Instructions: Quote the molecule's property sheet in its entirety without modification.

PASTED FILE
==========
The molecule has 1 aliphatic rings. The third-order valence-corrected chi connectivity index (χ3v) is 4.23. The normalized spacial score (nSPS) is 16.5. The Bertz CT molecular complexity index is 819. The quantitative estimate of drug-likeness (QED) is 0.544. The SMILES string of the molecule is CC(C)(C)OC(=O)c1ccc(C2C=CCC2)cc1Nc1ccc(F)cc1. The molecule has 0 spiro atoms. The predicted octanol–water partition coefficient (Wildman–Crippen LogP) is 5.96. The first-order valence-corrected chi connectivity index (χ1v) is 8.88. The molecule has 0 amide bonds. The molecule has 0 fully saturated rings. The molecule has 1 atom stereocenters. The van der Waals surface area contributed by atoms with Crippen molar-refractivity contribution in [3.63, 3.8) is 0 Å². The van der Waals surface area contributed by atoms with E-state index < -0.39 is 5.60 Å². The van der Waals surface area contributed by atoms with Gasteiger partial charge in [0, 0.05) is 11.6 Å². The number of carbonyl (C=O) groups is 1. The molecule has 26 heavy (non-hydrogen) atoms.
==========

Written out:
The molecule has 1 aliphatic rings. The third-order valence-corrected chi connectivity index (χ3v) is 4.23. The normalized spacial score (nSPS) is 16.5. The Bertz CT molecular complexity index is 819. The quantitative estimate of drug-likeness (QED) is 0.544. The SMILES string of the molecule is CC(C)(C)OC(=O)c1ccc(C2C=CCC2)cc1Nc1ccc(F)cc1. The molecule has 0 spiro atoms. The predicted octanol–water partition coefficient (Wildman–Crippen LogP) is 5.96. The first-order valence-corrected chi connectivity index (χ1v) is 8.88. The molecule has 0 amide bonds. The molecule has 0 fully saturated rings. The molecule has 1 atom stereocenters. The van der Waals surface area contributed by atoms with Crippen molar-refractivity contribution in [3.63, 3.8) is 0 Å². The van der Waals surface area contributed by atoms with E-state index < -0.39 is 5.60 Å². The van der Waals surface area contributed by atoms with Gasteiger partial charge in [0, 0.05) is 11.6 Å². The number of carbonyl (C=O) groups is 1. The molecule has 26 heavy (non-hydrogen) atoms.